September 27, 2005
A Momentless Season
Twice in the past couple weeks I've been asked to name the highlight of the Twins' 2005 season. And twice in the past couple weeks I've been unable to come up with a decent answer. I'm sure there have been plenty of exciting moments this season, but I'm just as sure that none of them stick out in my mind any more than the wide assortment of 2-1 losses and other, equally frustrating performances.
The win over the White Sox back on August 24 was pretty damn exciting. Johan Santana and Freddy Garcia locked horns in a scoreless pitcher's duel before Jacque Jones broke up Garcia's no-hitter with a solo homer in the bottom of the eighth inning that gave the Twins a 1-0 lead. It was close to a perfect baseball game, with two great pitching performances and a clutch hit to decide the game in the late innings.
Of course, the problem is that the win moved the Twins to within 8.5 games of the White Sox in the American League Central. While beating the White Sox is always fun -- the Twins' three-game sweep in Chicago a couple weeks earlier is also probably a season highlight -- it loses a little something when you could do it six or seven times in a row and still be a couple games back in the standings.
Imagine getting up the nerve to tell the school bully that you won't give him your lunch money ... and then having him say, "Whatever, I'll make you pay double tomorrow." In seasons past, there was a feeling that every come-from-behind victory meant something significant and every pitcher's duel had something big riding on it. This year all of those feelings went out the window -- at least for me -- in about mid-July.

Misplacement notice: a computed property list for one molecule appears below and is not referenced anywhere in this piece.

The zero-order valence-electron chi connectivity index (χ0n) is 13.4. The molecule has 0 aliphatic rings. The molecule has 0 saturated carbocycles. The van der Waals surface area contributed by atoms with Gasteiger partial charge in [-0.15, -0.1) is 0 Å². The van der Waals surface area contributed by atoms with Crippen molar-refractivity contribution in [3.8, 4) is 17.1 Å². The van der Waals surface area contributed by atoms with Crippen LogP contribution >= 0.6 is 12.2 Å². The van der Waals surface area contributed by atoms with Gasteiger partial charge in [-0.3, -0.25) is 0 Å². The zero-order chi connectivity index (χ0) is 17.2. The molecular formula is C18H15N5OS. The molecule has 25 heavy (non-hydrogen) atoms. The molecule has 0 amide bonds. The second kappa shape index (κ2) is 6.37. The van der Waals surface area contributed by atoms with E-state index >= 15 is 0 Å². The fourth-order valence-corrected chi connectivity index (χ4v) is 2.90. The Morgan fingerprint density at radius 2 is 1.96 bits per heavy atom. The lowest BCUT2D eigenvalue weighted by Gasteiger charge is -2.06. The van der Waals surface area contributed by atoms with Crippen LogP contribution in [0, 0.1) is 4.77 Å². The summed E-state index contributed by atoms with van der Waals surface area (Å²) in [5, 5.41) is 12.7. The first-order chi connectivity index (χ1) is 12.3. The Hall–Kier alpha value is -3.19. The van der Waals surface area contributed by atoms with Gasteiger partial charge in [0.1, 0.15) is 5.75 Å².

For instance, Santana has had nearly as many brilliant starts this season as he did last year, but very few of them have carried the same sort of importance. I've become sort of numb to the myriad of 2-1 losses, and in the process have sadly numbed a bit to some of the positive aspects of the season as well.
What's left is essentially a momentless season. It consists of a fair number of wins, but those are overshadowed by disappointment and frustration. Games like August 24, when one measly hit made all the difference, are lost among the many games when one measly hit could have made all the difference.
And then there are games like last night's, which make you want to forget that there's a season going on at all. An all-too-familiar script played out against the Royals, as a punchless lineup made a rookie pitcher with a 7.34 ERA look like an All-Star and the team managed three lousy singles in a 5-0 loss to the worst club in baseball.
So, let's hear it: What have been the best (or worst, if you must) moments of the Twins' 2005 season?
Today at The Hardball Times:
- Player-Seasonal Notation: 1893-1945 (by Steve Treder)